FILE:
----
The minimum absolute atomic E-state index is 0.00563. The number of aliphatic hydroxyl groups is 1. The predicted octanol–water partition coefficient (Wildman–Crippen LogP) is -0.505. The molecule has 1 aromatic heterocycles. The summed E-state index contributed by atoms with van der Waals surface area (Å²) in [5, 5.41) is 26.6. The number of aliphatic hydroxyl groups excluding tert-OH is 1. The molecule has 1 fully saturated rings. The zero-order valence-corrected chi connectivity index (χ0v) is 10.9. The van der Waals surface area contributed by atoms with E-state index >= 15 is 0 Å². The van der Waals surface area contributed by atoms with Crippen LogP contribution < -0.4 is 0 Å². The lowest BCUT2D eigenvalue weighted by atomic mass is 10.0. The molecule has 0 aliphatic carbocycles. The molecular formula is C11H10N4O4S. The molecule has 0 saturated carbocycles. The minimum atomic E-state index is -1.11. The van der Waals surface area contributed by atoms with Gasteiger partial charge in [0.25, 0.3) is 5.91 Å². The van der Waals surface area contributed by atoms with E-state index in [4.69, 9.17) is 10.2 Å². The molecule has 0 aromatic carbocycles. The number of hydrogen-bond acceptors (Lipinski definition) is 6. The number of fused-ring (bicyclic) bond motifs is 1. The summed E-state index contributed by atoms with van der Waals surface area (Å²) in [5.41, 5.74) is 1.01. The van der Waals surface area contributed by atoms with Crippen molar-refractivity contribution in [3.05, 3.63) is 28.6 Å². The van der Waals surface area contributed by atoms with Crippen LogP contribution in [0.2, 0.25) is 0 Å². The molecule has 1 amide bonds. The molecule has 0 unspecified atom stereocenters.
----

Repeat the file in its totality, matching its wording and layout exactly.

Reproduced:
The minimum absolute atomic E-state index is 0.00563. The number of aliphatic hydroxyl groups is 1. The predicted octanol–water partition coefficient (Wildman–Crippen LogP) is -0.505. The molecule has 1 aromatic heterocycles. The summed E-state index contributed by atoms with van der Waals surface area (Å²) in [5, 5.41) is 26.6. The number of aliphatic hydroxyl groups excluding tert-OH is 1. The molecule has 1 fully saturated rings. The zero-order valence-corrected chi connectivity index (χ0v) is 10.9. The van der Waals surface area contributed by atoms with E-state index >= 15 is 0 Å². The van der Waals surface area contributed by atoms with Crippen LogP contribution < -0.4 is 0 Å². The lowest BCUT2D eigenvalue weighted by atomic mass is 10.0. The molecule has 0 aliphatic carbocycles. The molecular formula is C11H10N4O4S. The molecule has 0 saturated carbocycles. The minimum atomic E-state index is -1.11. The van der Waals surface area contributed by atoms with Gasteiger partial charge in [0.25, 0.3) is 5.91 Å². The van der Waals surface area contributed by atoms with E-state index in [4.69, 9.17) is 10.2 Å². The molecule has 0 aromatic carbocycles. The number of hydrogen-bond acceptors (Lipinski definition) is 6. The number of fused-ring (bicyclic) bond motifs is 1. The summed E-state index contributed by atoms with van der Waals surface area (Å²) in [5.41, 5.74) is 1.01. The van der Waals surface area contributed by atoms with Crippen molar-refractivity contribution in [3.05, 3.63) is 28.6 Å². The van der Waals surface area contributed by atoms with Crippen LogP contribution in [0.2, 0.25) is 0 Å². The molecule has 1 amide bonds. The molecule has 0 unspecified atom stereocenters.